Young professionals can boost their career, gain marketable skills and get paid

Photo credit: City Year
Photo credit: City Year

With 760,000 students dropping out of school in the U.S. per year, it’s imperative that children around the nation have more role models and mentors to be used as an influence and inspiration to stay in school, work hard, and succeed. This is why City Year Americorps chooses a group of charitable young people each school year to link up with students to make a difference in various inner-city communities. The program, which pays participants and helps them hone skills applicable to their future careers, is currently accepting applications for full-time corps members.

City Year corps members must be between the ages of 18-24 and serve for one year before, during, or after college. There are 292 schools in 27 cities that members may be placed in. Participants will play an instrumental role in helping elementary, middle school, and high school students graduate — all by serving as tutors, mentors and role models.

City Year alum Jarred Davidson, a young man from an upper-middle class neighborhood, was sent to Mastery Charter School Shoemaker Campus in Philadelphia from 2011-2012 and had a very memorable experience as a corps member.

“After college, I was applying to grad school, but I wanted a year in between graduating and going back to school, so I figured I could find a program to give back,” Davidson, who was 22 at the time he was in City Year, tells rolling out. “I worked with the 9th graders and I was one of two corps members for that grade. My duties included the after school program. I was like a teacher’s assistant.”

Jarred Davidson, City Year alum. (Photo credit: City Year)
Jarred Davidson, City Year alum. (Photo credit: City Year)

Corps members’ days start at 7:30 a.m. and end at 6 p.m. Monday through Friday. Within that time, members can be expected to discuss their plans for the schoolchildren with other corps members, assist children with their schoolwork, develop a mentoring relationship with students, and more.

“You have to build a rapport with the kids so they can trust you,” Davidson advises. “Understand the things they like talking about. I would talk to them about music [and] sports. There was a girl I worked with who had behavioral issues, but she would only talk to me. I was the only person who could calm her down, and I would say, ‘Hey, why don’t we try doing this?’ Build a rapport with them early.”

As scholars and prospective professionals, corps members can be taught skills that will be useful when entering their respective job field. For instance, Davidson says being around his co-workers taught him how to work well with others. He also gained valuable connections that helped him with the next step in his life.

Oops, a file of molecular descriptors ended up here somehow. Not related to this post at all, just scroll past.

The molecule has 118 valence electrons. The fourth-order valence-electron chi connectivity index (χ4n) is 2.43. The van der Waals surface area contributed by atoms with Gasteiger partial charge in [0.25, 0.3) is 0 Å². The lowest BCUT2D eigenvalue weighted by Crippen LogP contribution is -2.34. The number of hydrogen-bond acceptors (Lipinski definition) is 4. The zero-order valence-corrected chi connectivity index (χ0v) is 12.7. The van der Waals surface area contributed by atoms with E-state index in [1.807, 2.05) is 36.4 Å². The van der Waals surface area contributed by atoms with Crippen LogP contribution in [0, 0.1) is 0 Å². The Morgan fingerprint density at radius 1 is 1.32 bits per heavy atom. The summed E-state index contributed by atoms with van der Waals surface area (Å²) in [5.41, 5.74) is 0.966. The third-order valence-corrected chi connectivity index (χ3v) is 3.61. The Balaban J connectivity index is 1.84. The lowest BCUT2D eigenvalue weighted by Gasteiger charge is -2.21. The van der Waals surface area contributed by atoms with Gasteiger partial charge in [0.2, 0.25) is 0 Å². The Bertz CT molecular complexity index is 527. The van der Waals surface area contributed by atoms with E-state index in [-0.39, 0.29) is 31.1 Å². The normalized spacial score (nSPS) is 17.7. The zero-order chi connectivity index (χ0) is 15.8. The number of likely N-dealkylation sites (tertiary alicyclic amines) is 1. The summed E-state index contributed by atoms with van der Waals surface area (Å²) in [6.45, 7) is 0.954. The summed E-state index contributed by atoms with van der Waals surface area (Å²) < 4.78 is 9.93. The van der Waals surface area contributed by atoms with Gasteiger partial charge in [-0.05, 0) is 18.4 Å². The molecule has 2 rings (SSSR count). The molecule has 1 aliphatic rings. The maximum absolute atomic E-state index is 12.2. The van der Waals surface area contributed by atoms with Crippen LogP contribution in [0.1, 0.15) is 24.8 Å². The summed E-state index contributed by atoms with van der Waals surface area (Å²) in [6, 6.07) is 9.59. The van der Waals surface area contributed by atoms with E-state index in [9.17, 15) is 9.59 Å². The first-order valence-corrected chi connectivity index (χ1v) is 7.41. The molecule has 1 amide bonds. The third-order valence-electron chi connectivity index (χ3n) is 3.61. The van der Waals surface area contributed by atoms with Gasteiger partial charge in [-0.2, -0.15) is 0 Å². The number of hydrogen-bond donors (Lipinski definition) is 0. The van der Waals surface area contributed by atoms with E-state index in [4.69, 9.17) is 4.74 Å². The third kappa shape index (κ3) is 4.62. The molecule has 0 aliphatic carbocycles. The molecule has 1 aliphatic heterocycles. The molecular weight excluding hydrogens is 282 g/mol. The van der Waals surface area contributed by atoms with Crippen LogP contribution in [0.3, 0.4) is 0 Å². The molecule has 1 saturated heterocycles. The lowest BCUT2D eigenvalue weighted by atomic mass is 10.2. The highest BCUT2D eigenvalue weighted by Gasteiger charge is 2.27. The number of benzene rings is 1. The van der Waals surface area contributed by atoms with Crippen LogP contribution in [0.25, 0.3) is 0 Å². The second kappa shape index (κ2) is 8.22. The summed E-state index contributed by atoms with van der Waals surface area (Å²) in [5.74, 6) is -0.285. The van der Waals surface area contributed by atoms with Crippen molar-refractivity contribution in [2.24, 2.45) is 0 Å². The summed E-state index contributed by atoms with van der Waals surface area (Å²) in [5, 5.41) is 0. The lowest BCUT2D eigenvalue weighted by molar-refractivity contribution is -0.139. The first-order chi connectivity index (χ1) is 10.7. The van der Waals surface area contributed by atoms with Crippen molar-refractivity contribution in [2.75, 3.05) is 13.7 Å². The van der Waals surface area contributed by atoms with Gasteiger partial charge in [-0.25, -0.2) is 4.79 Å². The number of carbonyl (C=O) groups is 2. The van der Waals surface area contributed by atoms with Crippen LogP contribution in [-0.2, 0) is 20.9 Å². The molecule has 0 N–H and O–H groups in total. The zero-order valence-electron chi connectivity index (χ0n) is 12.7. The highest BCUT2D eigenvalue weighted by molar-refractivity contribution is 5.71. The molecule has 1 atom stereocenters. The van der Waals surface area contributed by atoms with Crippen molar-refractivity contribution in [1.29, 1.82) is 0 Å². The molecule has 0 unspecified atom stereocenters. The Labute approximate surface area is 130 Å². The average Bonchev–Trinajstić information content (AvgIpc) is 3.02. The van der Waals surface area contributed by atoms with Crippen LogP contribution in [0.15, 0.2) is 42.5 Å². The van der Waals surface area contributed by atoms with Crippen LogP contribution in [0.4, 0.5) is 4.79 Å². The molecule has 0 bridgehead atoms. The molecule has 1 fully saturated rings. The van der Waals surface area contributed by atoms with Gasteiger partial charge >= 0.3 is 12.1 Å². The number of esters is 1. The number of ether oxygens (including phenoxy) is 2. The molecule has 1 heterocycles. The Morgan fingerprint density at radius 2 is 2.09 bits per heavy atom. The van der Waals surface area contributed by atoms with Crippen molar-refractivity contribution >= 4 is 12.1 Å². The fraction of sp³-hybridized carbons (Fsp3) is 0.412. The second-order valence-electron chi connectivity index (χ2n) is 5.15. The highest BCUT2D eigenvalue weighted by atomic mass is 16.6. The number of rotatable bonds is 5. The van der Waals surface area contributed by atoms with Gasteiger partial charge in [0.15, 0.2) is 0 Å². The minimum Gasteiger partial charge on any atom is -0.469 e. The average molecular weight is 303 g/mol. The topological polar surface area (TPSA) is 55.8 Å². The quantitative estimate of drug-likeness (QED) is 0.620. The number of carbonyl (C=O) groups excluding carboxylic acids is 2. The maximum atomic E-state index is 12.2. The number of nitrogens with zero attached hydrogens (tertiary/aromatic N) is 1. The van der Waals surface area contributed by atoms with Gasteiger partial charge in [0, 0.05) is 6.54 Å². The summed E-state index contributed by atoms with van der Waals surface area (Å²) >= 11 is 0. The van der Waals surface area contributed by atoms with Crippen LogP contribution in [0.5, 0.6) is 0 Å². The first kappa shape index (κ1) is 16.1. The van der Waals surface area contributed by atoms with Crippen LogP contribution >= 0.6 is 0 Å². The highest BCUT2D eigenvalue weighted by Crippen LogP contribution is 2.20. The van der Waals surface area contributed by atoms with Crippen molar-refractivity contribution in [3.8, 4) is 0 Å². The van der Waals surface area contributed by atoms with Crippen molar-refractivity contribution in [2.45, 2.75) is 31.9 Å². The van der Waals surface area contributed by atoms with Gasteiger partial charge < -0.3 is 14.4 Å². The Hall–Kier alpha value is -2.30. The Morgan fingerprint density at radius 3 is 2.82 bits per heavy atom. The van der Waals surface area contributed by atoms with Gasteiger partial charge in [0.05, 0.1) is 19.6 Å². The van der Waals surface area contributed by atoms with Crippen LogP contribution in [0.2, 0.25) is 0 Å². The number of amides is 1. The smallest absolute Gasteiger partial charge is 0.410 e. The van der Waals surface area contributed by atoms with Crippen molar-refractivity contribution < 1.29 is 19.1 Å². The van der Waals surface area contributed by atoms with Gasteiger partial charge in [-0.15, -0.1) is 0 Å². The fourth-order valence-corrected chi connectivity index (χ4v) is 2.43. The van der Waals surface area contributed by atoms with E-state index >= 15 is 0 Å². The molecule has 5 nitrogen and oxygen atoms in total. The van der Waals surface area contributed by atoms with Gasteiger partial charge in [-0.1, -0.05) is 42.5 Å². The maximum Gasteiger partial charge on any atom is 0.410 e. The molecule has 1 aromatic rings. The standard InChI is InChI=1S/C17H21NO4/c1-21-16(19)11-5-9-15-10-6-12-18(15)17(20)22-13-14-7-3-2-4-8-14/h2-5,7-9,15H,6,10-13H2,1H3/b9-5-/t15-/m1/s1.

“I was applying to law school, and I met a corps member whose dad was a lawyer. I contacted her dad, and he ended up helping me out a lot. The people who I talked to at City Year were always a big help, whether it was them or their family members. I wouldn’t have known these people without City Year,” Davidson explains.

City Year also comes with many other benefits. While corps members must find their own housing for the year, the program gives each participant a $564 bi-weekly stipend. Members also receive basic health coverage and are eligible to receive an award of over $5,000 to pay off student loans or use toward future schooling, along with eligibility to receive scholarship money.

Davidson says that the best way to show recruiters that you want to be a part of the program is to “come into the interview showing that you’re open to trying new things.” But he says that once you’re in, it’s important to keep a couple of things in mind.

“Once you’re in the program, keep in touch with a lot of the people. You never know how that will help you in the future,” he suggests. “[And] be open-minded, [because] a lot of the skills you will learn are transferable.”

Davidson says that a variety of different personalities have a shot at becoming a City Year corps member. But he explains that the characteristic one should posses that will make the experience run most smoothly is knowing how to put the needs of the students and the team before individual interests.

“Anyone can benefit from the program,” Davidson says. “But if you’re willing to be humble, that’s a good person for City Year.”

To learn more about getting involved in City Year, click here. The application deadline is April 30.

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